Kohere puts a face on a potential casualty of a ban: young people determined to join the armed forces.
“It is heartbreaking to see Dylan at such a young age in a terrible situation for no reason,” Minter said. “Why in the world wouldn’t the president and U.S. military want to welcome and embrace an idealistic, young person who wants nothing more than to serve his country?”
Many young people enlist as a “route to stability,” Minter said. Others come from families with deep military traditions.
And many take the ROTC route. “There are many more Dylans out there,” he said.
Today’s Army ROTC has 275 programs at colleges and universities throughout the U.S., Puerto Rico and Guam and an enrollment of more than 30,000, according to the U.S. Army Cadet Command. More than 40% of current active-duty Army officers were commissioned through the ROTC.
A transgender ban would “create a huge, destructive mess” on campuses, Minter said, thrusting schools back into the don’t ask/don’t tell era.
A ban would also conflict with states that have laws prohibiting bias based on gender identity and could lead to the demise of ROTC programs that did not want to be forced to embrace discriminatory practices, Minter said.
Army Maj. Dave Eastburn, a Pentagon spokesman, said he could not speak to the specific desires of colleges and universities or the future of their ROTC programs.
But “until the policy review process is complete, we will adhere to current (transgender) policy,” Eastburn said.
'The light bulb went off'
Kohere loved going camping and doing other “guy” things with his two older brothers when he was a kid. “I always wanted to do what the Boy Scouts did even though I was in the Girl Scouts.”
Still, “I never thought of myself as a guy trapped inside a girl’s body. I never had a concept of gender.”
People accepted his gender non-conformity, he said, until middle school when he was bullied.
In high school Kohere had what he calls “an epiphany.” He became a member of the school’s Gay-Straight Alliance, and at his very first GSA meeting transgender issues were discussed.
“That’s pretty much where the light bulb went off,” Kohere said. “I was no longer confused about being myself.”
Danielle Kay, Kohere's GSA adviser at Mount Olive High School, recalls a student with lots of "tenacity" who eventually became president of the group and shined as a role model and leader who other students admired.
Kohere would be an ideal candidate for service, Kay said. "He is a protector, the kind of person who is always looking out for others. ... Dylan's voice is the voice of a generation of young adults, LGBTQ+ and everything in between, who are often discredited or labeled as lazy and apathetic."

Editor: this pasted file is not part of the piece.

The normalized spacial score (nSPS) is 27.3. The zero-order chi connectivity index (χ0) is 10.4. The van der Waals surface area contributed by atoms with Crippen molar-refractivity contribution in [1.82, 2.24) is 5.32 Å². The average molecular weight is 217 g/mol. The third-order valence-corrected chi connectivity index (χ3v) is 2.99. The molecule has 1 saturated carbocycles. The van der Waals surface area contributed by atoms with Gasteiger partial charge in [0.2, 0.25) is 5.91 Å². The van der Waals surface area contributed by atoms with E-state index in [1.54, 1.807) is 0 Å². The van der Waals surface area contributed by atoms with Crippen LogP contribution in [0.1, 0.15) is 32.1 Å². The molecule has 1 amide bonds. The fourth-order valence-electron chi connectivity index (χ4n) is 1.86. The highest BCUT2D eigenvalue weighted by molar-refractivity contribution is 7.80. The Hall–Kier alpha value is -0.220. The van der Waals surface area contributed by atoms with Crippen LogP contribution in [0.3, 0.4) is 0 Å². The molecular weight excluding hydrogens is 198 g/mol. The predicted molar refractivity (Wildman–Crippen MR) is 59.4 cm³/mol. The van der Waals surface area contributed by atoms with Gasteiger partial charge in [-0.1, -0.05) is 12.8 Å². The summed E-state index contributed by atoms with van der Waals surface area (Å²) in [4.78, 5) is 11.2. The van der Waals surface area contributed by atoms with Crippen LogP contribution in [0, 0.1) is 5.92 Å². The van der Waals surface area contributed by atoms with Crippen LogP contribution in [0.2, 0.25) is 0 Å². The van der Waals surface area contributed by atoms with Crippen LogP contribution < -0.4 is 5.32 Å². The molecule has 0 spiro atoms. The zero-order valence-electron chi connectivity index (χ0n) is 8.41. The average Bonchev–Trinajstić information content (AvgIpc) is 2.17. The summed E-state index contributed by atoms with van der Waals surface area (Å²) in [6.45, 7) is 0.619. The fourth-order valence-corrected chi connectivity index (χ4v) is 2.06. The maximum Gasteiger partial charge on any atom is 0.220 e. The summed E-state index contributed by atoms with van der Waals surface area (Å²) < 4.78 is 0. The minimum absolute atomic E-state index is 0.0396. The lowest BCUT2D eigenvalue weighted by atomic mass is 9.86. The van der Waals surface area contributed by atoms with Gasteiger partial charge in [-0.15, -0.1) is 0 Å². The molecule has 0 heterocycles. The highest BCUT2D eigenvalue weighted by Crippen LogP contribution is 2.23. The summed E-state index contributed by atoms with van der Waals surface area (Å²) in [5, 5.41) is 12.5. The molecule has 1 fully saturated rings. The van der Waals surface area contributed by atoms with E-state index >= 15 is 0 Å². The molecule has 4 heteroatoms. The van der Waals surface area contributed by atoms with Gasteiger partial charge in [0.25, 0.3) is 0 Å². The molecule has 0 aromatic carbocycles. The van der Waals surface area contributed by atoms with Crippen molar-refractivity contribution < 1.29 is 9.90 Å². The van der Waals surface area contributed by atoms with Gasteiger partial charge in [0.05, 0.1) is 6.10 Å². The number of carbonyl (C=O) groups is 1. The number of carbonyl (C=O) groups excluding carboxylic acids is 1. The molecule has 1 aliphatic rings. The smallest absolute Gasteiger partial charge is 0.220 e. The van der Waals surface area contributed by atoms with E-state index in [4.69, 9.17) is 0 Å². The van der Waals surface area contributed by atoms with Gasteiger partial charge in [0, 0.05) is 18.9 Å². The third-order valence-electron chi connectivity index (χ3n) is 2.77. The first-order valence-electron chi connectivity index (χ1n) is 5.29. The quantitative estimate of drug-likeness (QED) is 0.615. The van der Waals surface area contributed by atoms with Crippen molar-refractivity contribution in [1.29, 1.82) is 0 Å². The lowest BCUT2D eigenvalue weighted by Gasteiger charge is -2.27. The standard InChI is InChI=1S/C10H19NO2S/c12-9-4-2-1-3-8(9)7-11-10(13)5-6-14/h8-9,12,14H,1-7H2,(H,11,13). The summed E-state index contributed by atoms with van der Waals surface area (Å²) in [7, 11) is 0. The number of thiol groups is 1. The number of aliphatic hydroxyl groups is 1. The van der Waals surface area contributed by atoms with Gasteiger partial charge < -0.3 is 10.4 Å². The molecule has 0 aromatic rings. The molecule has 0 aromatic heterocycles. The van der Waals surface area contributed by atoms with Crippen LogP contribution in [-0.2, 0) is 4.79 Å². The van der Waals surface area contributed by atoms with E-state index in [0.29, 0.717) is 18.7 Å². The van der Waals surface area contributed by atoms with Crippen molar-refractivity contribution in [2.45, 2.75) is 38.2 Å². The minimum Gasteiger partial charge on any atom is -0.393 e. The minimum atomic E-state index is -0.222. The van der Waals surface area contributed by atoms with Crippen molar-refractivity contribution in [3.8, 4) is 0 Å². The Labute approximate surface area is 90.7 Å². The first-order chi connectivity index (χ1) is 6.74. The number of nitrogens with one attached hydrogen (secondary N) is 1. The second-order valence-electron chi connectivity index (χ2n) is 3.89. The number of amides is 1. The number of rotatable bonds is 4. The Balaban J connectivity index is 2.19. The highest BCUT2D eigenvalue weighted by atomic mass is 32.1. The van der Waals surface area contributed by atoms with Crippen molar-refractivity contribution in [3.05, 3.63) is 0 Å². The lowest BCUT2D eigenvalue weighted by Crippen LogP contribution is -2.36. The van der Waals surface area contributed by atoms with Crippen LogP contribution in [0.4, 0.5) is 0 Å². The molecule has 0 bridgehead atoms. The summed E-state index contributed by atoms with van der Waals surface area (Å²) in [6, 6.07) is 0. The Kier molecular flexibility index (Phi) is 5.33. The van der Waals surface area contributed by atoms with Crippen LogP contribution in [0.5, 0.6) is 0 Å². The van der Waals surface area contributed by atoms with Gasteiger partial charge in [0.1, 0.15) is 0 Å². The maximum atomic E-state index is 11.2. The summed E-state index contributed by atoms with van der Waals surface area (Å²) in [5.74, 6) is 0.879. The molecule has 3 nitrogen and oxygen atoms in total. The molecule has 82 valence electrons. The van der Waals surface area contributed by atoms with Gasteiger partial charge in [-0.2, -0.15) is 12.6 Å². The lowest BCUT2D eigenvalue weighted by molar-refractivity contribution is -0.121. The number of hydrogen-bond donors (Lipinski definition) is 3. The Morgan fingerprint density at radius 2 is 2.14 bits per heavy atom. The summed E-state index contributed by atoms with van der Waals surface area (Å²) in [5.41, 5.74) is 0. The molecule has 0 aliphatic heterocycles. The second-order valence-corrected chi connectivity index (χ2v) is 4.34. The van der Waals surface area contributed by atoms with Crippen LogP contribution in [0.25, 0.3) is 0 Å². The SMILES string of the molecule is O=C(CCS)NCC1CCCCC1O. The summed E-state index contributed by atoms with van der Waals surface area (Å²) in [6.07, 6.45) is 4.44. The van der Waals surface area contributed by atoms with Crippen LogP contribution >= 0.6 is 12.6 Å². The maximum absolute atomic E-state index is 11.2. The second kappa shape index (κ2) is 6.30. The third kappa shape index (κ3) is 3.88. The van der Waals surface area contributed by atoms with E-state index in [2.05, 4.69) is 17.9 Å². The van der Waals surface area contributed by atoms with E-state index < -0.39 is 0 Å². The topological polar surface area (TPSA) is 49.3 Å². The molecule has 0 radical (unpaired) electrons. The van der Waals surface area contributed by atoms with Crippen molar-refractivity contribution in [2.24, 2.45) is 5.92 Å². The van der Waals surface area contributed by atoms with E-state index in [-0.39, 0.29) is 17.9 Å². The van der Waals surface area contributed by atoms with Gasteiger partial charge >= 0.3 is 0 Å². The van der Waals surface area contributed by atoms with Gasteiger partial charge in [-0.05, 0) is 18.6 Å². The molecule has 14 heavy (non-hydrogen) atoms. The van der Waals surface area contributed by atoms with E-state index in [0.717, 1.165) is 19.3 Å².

'Look at me as a person'
Kohere’s two grandfathers served in World War II, and while their service played a part in the appeal of the armed forces, he chose his career path “on my own.”
Even though he was just a tot when 9/11 shook the country, reverberations through the years cemented an enduring respect for the U.S. military. “I grew up being protected for 18 years of my life,” he said. “I feel obligated to return the favor. I have always been a very patriotic person.”
Kohere felt “anger and frustration” when he first learned of Trump’s tweet and it began to sink in that his dreams could be derailed — especially after being so thrilled a year earlier when he learned transgender people could serve openly, he said.
“I am fully capable,” Kohere said. “I can do the push-ups, run the miles, do the sit-ups.”
Kohere said he is working with doctors on a treatment plan for his transition, one that should be complete long before he graduates from college and paid for by his parents’ health insurance.
But his future still hangs in the balance. At risk, he said: leadership training and educational opportunities unique to ROTC, the chance to compete for military scholarships that could cover tuition and living expenses — and the ultimate plan, a career in the military.
Kohere, who lives in ROTC housing, calls his sergeant and fellow cadets “fantastic people. They have had my back since the beginning.”
Despite the dark cloud Kohere is under, Levi said the college freshman is optimistic: “He believes in the America Dream. … He believes there is a better path forward.”
If he could meet the president, “I would tell him to look at me as a person,” Kohere said.
“I identify as an American; it’s always been that way. I still want to fight for my country.”